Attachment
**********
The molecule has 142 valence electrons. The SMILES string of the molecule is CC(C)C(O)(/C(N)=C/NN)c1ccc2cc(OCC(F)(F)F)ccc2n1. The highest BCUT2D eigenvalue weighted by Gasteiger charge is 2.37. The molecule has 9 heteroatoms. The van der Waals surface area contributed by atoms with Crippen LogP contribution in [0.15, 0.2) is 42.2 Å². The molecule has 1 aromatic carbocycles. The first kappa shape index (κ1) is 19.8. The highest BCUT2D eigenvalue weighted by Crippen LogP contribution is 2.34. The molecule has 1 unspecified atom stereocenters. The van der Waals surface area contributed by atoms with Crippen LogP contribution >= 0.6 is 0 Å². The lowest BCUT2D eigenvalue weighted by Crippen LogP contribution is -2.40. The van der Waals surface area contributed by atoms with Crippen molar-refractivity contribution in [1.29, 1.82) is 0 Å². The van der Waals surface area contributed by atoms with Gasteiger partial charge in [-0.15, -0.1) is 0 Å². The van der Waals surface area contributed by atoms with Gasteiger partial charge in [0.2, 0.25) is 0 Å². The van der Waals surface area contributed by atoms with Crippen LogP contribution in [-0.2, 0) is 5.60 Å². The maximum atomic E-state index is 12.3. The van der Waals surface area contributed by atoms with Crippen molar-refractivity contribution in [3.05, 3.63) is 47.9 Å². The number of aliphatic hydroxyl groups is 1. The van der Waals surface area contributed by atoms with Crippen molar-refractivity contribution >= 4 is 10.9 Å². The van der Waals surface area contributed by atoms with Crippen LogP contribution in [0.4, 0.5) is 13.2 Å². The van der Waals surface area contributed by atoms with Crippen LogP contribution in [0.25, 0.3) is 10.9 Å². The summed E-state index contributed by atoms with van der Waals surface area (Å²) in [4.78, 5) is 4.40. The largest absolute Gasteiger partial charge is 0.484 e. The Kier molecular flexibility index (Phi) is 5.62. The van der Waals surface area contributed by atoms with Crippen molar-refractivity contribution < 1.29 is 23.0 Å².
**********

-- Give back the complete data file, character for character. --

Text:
The molecule has 142 valence electrons. The SMILES string of the molecule is CC(C)C(O)(/C(N)=C/NN)c1ccc2cc(OCC(F)(F)F)ccc2n1. The highest BCUT2D eigenvalue weighted by Gasteiger charge is 2.37. The molecule has 9 heteroatoms. The van der Waals surface area contributed by atoms with Crippen LogP contribution in [0.15, 0.2) is 42.2 Å². The molecule has 1 aromatic carbocycles. The first kappa shape index (κ1) is 19.8. The highest BCUT2D eigenvalue weighted by Crippen LogP contribution is 2.34. The molecule has 1 unspecified atom stereocenters. The van der Waals surface area contributed by atoms with Crippen LogP contribution >= 0.6 is 0 Å². The lowest BCUT2D eigenvalue weighted by Crippen LogP contribution is -2.40. The van der Waals surface area contributed by atoms with Crippen molar-refractivity contribution in [1.29, 1.82) is 0 Å². The van der Waals surface area contributed by atoms with Gasteiger partial charge in [-0.15, -0.1) is 0 Å². The van der Waals surface area contributed by atoms with Gasteiger partial charge in [0.2, 0.25) is 0 Å². The van der Waals surface area contributed by atoms with Crippen LogP contribution in [-0.2, 0) is 5.60 Å². The maximum atomic E-state index is 12.3. The van der Waals surface area contributed by atoms with Crippen molar-refractivity contribution in [3.05, 3.63) is 47.9 Å². The number of aliphatic hydroxyl groups is 1. The van der Waals surface area contributed by atoms with Crippen molar-refractivity contribution >= 4 is 10.9 Å². The van der Waals surface area contributed by atoms with Crippen LogP contribution in [0.4, 0.5) is 13.2 Å². The van der Waals surface area contributed by atoms with Crippen LogP contribution in [0.25, 0.3) is 10.9 Å². The summed E-state index contributed by atoms with van der Waals surface area (Å²) in [4.78, 5) is 4.40. The largest absolute Gasteiger partial charge is 0.484 e. The Kier molecular flexibility index (Phi) is 5.62. The van der Waals surface area contributed by atoms with Crippen molar-refractivity contribution < 1.29 is 23.0 Å².